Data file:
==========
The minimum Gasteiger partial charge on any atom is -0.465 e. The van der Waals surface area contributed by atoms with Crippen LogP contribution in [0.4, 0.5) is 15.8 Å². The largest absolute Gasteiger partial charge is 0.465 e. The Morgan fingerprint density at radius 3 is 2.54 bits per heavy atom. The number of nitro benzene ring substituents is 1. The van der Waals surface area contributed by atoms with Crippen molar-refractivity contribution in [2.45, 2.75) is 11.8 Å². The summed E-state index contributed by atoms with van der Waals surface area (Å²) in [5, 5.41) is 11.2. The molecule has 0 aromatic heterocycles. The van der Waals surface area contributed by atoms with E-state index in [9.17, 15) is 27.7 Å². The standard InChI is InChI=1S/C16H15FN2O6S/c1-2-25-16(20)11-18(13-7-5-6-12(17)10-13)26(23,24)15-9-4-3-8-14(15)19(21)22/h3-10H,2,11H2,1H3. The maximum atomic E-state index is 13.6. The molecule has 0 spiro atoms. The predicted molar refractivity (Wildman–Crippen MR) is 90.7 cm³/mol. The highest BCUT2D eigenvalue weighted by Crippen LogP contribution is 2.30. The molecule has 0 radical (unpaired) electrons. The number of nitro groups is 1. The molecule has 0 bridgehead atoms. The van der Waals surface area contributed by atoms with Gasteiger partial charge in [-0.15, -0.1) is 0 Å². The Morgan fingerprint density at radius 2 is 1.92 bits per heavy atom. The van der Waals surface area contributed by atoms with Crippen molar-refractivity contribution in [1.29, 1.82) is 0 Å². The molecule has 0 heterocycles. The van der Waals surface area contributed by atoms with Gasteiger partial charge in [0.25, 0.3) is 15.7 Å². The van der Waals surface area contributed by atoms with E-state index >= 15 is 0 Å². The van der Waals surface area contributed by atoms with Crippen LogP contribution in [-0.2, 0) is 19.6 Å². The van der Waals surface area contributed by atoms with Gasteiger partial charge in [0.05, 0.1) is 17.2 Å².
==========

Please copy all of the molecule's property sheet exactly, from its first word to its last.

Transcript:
The minimum Gasteiger partial charge on any atom is -0.465 e. The van der Waals surface area contributed by atoms with Crippen LogP contribution in [0.4, 0.5) is 15.8 Å². The largest absolute Gasteiger partial charge is 0.465 e. The Morgan fingerprint density at radius 3 is 2.54 bits per heavy atom. The number of nitro benzene ring substituents is 1. The van der Waals surface area contributed by atoms with Crippen molar-refractivity contribution in [2.45, 2.75) is 11.8 Å². The summed E-state index contributed by atoms with van der Waals surface area (Å²) in [5, 5.41) is 11.2. The molecule has 0 aromatic heterocycles. The van der Waals surface area contributed by atoms with E-state index in [9.17, 15) is 27.7 Å². The standard InChI is InChI=1S/C16H15FN2O6S/c1-2-25-16(20)11-18(13-7-5-6-12(17)10-13)26(23,24)15-9-4-3-8-14(15)19(21)22/h3-10H,2,11H2,1H3. The maximum atomic E-state index is 13.6. The molecule has 0 spiro atoms. The predicted molar refractivity (Wildman–Crippen MR) is 90.7 cm³/mol. The highest BCUT2D eigenvalue weighted by Crippen LogP contribution is 2.30. The molecule has 0 radical (unpaired) electrons. The number of nitro groups is 1. The molecule has 0 bridgehead atoms. The van der Waals surface area contributed by atoms with Gasteiger partial charge in [-0.15, -0.1) is 0 Å². The Morgan fingerprint density at radius 2 is 1.92 bits per heavy atom. The van der Waals surface area contributed by atoms with Crippen molar-refractivity contribution in [1.29, 1.82) is 0 Å². The molecule has 0 heterocycles. The van der Waals surface area contributed by atoms with Gasteiger partial charge in [0.25, 0.3) is 15.7 Å². The van der Waals surface area contributed by atoms with E-state index >= 15 is 0 Å². The van der Waals surface area contributed by atoms with Crippen LogP contribution in [-0.2, 0) is 19.6 Å². The van der Waals surface area contributed by atoms with Gasteiger partial charge in [0.05, 0.1) is 17.2 Å².